Look What Santa Brought by Annmarie McKenna (Contemporary) – Her ex-boyfriend will not move out of her apartment and leave Tara Patrick alone. Her best friend’s blind brother, Scott Wyatt volunteers to be her “pretend” boyfriend, but he wants it to be for real.

Moon Craving by Lucy Monroe (Historical Paranormal) – It has a shape-shifter hero and a deaf heroine. Naturally, I loved it. Abigail has been deaf ever since falling ill when she was a child. She has hidden her shameful “affliction” from everyone in the castle except her immediate family. She is then forced to marry Talorc, Laird of the Sinclair, and knows that if he finds out that she is deaf he will cast her aside.

Dancing in the Moonlight by RaeAnne Thayne (Contemporary) – After losing part of her leg in the Afghanistan war, Lieutenant Magdalena Cruz returns home, and wishes that everyone would leave her alone. Dr. Jake Dalton has always been in love with Magdalena and has no intention of granting her wish.

Artistic Appeal by Andrew Grey (Contemporary GLBT) – Divorced and still partial in the closet, lawyer Brian Watson, falls for deaf art restorer, Nicolai Romanov.

Seduce Me at Sunrise by Lisa Kleypas (Regency) – Gypsy Kevin Merripen has loved Winnifred Hathaway ever since the Hathaway family took him in when he was a child. Kev has never felt that he was good enough for Win and resists her temptation. When Win comes down with scarlet fever Kev nurses Win back to health, but the illness leaves her weak. She decides to travel to another country for treatment. When she returns, she brings with her a suitor.

Three Nights with a Scoundrel by Tessa Dare (Regency) – Susan S. mentioned this one in her Reformed Rakes list. Deaf heroine, Lily Chatwick’s brother Leo is killed in a London alley. Family friend, Julian Bellamy wants to find the killers, and he wants to find Lily someone to marry so that she will be taken care of. Lily is only interested in Julian, but he doesn’t think he is worthy to marry Lily because of his secret past.

The Silent Governess by Julie Klassen (Regency) – Injured when a villain tries to strangle her to death, Olivia loses her voice. Lord Bradley knows that Olivia overheard a secret that could ruin his life. He gives her a post at his home so that he can keep an eye on her. When she recovers her voice will she reveal his secret?

Special Mention: GLBT/Mystery author Josh Lanyon has many heroes who dealing with some kind of physical disability. He is definitely a go-to-author for those who like GLBT and this trope. Plus the stories are also excellent police procedures/who-done-its. Some of his books are:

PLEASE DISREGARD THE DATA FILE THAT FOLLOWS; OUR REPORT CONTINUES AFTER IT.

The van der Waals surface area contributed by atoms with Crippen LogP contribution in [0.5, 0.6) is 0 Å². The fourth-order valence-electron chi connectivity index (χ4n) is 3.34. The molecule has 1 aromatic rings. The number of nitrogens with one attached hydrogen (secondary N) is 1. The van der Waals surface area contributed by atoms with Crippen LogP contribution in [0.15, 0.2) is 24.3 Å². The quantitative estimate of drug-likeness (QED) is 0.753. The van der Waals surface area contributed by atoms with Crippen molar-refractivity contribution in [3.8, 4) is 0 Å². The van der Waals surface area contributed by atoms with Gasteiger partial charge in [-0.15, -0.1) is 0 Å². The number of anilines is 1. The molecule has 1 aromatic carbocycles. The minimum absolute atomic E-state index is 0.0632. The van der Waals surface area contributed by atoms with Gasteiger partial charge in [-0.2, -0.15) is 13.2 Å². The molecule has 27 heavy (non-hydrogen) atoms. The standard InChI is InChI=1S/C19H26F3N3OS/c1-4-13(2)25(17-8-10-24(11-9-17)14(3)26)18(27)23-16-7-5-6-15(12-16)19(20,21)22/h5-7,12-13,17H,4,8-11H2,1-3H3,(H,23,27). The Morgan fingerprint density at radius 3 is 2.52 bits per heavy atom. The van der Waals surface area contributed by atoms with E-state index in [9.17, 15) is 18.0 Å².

The Adrien English Mysteries (Contemporary) – Ariden contracted rheumatic fever as a child and has damage to his heart. The series follows the bookstore owner/mystery writer as he solves murders with the help of his sometimes romantic interest, closeted LA police detective Jake Riordan. Books in the series are:

Fair Game (Contemporary) – Elliot Mills was an FBI agent involved in a shootout that left him with a crippling knee injury. Now a college professor, his father has asked him to look into the disappearance of a friend’s son. This means that Elliot will have to work with Agent Tucker Lane who is his ex-lover.

Don’t Look Back (Contemporary) – Peter Killian is injured when he interrupts a burglary at the museum where he is curator. He wakes up in the hospital with amnesia and is being accused of being the thief by Detective Mike Griffin.

The Dark Farewell (Historical) – In post-WWI America Spiritualist medium Julian Devereux suffers from epilepsy. Newspaperman David Flynn doesn’t believe that Julian can see dead people, but then Julian starts getting messages from victims of a serial killer.

No matter how much I love this trope. There are still some books that just don’t grab me. Two of them are:

Life, Over Easy by K. A. Mitchell (Contemporary GLBT/Paranormal) – An accident ends the diving career of John Andrews, and now he suffers from vertigo and double vision. I love K. A. Mitchell’s books in general. This one started out interesting, but then took a turn with ghosts/paranormal that I wasn’t expecting or welcomed.

Dark Symphony by Christine Feehan (Paranormal) – Antonietta is a blind musician whose family is in danger. This is one of Feehan’s Carpathian books. I was looking forward to Brian’s story since he appeared in Dark Desire, which is my favorite of Feehan’s books. I think though that I had reached saturation with the series, and it was too weird for me.

Do you like these kinds of stories? Can you recommend some?

Photo Credits: sludgegulper

Review: Three Nights with a Scoundrel by Tessa Dare

Three Nights with a Scoundrel is the final installment in the Stud Club trilogy by Tessa Dare. Of the three men making up this exclusive and revolutionary club, I was uncertain if Julian Bellamy had what it took to be a hero because his character was fairly off-putting in the first two books. He had his vengeance mission going for him and he certainly cared about the girl but there didn’t seem to be much else to him. Was I ever wrong. Julian Bellamy has a whole other very secret side and we as readers get to learn all about it.